Posted by Austin Fossey
The Questionmark team has just returned from the 2014 Users Conference, where we had a wonderful time showing off our latest work, discussing assessment strategies with our customers, and learning from each other in a great selection of seminars put on by both Questionmark staff and our clients.
At this year’s conference, I field tested two new presentations: Understanding Assessment Results and Principles of Psychometrics and Measurement Design. I got some great feedback from attendees so I can fine-tune them for the future, but these topics also started a lot of interesting conversations about what we as test developers would like to be doing and what we end up doing in practice.
A recurring theme of these conversations was that people felt there were occasionally aspects of their instruments that could be improved, especially in terms of capturing evidence for a measurement or supporting the validity of the results. In some cases they had an idea of what they wanted to improve, but they either did not know the test development methods they needed to apply, or they did not know how to convince their stakeholders and managers of the importance of specific initiatives. The concept of validity came up several times in these conversations—something we have touched on previously on this blog.
The ideals and realities of the assessment industry do not always align. For example, we may wish to do a construct validity study or an Angoff cut score meeting, but we may lack the resources, time, or stakeholder buy-in to engage in these activities.
I recognize how discouraging this can be for people who constantly want to improve the validity of their inferences, but I am excited to see so many people thinking critically about their assessment designs and searching for areas of improvement. Even if we cannot always implement every research study we are interested in, understanding the principles and best practices of good assessment design and interpretation can still guide our everyday work and help us to avoid invalid results. This blog is a good place to explore some of these principles, and so are Questionmark white papers and our Learning Café videos.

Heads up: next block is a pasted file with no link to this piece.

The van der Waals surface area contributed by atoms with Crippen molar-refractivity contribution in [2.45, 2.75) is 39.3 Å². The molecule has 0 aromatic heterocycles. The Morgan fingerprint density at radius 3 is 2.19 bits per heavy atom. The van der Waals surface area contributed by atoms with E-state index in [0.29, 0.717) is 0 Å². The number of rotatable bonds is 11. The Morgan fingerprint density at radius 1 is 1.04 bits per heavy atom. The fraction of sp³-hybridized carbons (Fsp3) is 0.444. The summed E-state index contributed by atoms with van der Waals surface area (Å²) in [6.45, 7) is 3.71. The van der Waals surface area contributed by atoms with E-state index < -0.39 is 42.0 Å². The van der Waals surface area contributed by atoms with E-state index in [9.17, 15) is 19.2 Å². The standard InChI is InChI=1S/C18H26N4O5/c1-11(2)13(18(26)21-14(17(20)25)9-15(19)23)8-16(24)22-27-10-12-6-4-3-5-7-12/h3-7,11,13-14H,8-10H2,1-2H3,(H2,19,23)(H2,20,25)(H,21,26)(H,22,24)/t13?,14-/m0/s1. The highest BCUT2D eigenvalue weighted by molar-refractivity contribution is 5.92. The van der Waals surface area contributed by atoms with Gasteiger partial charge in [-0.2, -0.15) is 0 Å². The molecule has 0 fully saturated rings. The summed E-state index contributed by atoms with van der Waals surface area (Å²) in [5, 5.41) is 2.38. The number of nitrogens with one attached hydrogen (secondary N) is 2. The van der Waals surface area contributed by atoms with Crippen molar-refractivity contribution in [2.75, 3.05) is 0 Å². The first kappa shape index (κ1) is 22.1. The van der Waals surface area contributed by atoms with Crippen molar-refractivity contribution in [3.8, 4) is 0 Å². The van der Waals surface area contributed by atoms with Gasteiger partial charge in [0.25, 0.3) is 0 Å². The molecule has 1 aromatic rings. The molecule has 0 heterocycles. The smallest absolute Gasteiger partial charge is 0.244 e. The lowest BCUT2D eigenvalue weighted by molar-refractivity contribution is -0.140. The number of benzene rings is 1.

I look forward to continuing to work with (and learn from) our great client base throughout 2014 as we continue to advance our products. A special thanks to our attendees and presenters who joined us at the 2014 conference!
Posted by Joan Phaup
There will be a whole lot of learning going on in San Antonio March 4 during three workshops preceding the Questionmark 2014 Users Conference.
These sessions cover a broad range of experience levels — from people who are just beginning to use Questionmark technologies to those who want to understand best practices in test development and item writing.
Questionmark Boot Camp: Basic Training for Beginners (9 a.m. – 4 p.m.)
Questionmark Trainer Rick Ault will lead this hands-on workshop, which begins with a broad introduction to the Questionmark platform and then becomes an interactive, hands-on practice session. Bring your own laptop to get some firsthand experience creating and scheduling assessments. Participants will also get acquainted with reports and analytics.
Dr. Melissa Fein
Test Development Fundamentals (9 a.m. – 12 p.m.)
Whether you are involved in workplace testing, training program evaluation, certification & certificate program development, or academic testing, an understanding of criterion-referenced test development will strengthen your testing program. Dr. Melissa Fein, author of Test Development Fundamentals for Certification and Evaluation, leads this morning workshop, which will help participants judge test quality, set mastery cutoff points, and improve test quality.